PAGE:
Classique: High on entertainment, low on depth

It is an overall positive statement about the state of dance in Guyana when the achievements of the growing numbers of dance companies are put on show.  This may be so because regardless of the quality of the exhibitions, the fairly recent growth of these groups and the capacity of some of them to sustain a series of full-length dance productions for public scrutiny is a positive signal.  These groups have been able to emerge because most of them are set up and run by individuals who are among the large number of trained dancers now to be found in Guyana.  The overall statement is that the country can now see the benefit of the investment that it made in the training of dancers.

A further statement being made about dance is not only about training, the escalated numbers of dancers, dance teachers, groups and full productions, but about the audience for dance.  The most recent development has been the creation of a fairly new and popular audience for dance in Guyana whose growth has been symbiotic with the corresponding rise of popular dance.  This is an important development for which there is praise and a question.

The latest revelation of these dynamics in popular dance came with the most recent production by the Classique dance group titled Scandalous.  It demonstrated several factors about a new popular interest in dance, about the positive results of the investment in training and about a few developments that are laudable achievements; however, there were a number of notes of caution, if not of sacrifice.

The Classique dance troupe in a 2008 production, ‘Tribal Roots’ at the National Cultural Centre (SN file photo)

Scandalous was a reminder that the kinds of debates which still persist about the value (or perceived lack of it) of the popular play also apply to popular dance, which has now taken on new dimensions in this country.  First of all the title was an obvious ploy to sell tickets.  It worked.  Yet the fact that it could work so well, with two absolutely sold-out shows at the NCC, indicates that there is a ready audience for this kind of theatre.  The fact that they were well entertained and understood what they were looking at says a bit more.  This is a new wave; very large numbers of young enthusiasts who now go to the theatre to see dance.  They have changed the older trends where a small number of the older elite appreciated dance.  Now there is a young popular crowd who are thrilled by popular dance.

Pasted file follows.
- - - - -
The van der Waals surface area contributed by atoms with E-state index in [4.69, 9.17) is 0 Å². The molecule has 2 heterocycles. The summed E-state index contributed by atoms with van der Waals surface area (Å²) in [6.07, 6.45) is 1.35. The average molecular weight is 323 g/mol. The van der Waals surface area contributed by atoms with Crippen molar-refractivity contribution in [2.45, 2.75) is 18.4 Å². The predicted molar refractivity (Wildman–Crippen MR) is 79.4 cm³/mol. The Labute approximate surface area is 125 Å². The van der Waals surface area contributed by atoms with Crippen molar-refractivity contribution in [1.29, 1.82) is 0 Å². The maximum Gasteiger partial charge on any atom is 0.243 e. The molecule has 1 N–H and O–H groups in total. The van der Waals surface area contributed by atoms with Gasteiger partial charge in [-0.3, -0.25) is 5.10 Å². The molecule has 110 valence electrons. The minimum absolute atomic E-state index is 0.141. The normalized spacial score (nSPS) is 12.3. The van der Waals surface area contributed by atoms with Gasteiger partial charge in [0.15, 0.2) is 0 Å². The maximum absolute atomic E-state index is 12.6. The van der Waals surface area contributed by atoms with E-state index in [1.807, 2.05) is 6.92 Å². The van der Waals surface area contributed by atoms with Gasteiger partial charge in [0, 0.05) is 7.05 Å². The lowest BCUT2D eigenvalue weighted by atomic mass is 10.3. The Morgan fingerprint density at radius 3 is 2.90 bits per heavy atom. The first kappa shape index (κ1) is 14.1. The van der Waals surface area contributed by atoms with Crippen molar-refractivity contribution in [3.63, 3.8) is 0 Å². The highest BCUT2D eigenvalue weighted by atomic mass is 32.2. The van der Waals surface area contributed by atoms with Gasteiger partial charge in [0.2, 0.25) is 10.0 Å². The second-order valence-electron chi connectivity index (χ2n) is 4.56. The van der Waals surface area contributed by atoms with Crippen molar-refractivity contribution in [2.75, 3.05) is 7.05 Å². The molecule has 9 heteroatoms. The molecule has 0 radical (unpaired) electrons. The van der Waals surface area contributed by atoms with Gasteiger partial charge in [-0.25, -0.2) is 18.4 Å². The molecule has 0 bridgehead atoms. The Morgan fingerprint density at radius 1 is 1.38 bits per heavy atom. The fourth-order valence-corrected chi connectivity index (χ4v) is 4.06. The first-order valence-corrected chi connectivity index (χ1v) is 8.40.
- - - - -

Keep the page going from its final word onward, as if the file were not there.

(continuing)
Classique knows how to communicate with this audience.  Among the good things about this is that the group has developed interesting stylistic techniques to cater to their audience.  They have also gone up considerably in critical estimation because their previous shows were not quite good and did not always live up to expectations.

However, having responded so well to the audience and the communication that they have created, they then had to sustain the interest.  The questions arise because what Classique has come up with incites genuine critical interest but definitely shows that some sacrifice has taken place.  The production was high on entertainment but somewhat low on depth, thoroughness and thematic concept.  It attempted an adaptation of sequences from a well-known movie which was sometimes superficial and allowed comic entertainment to interfere with pathos.

The group is led by Clive Prowell, one of the corps of trained dancers out of the National School who then went on to form companies and train many others.  The performance in this production was lively, up-beat and overbrimming with boundless energy.  It was delightfully uninhibited, dynamic and seemingly the end-product of a great volume of work.  To the credit of Prowell and his group, they had on show in this production, apart from good female leads such as Leslyn Lashley, the largest company of competent male dancers in the country.  One of their strong points is acrobatic techniques and there is one of the lead males who is excellent in this area in which he demonstrated outstanding acrobatic skills.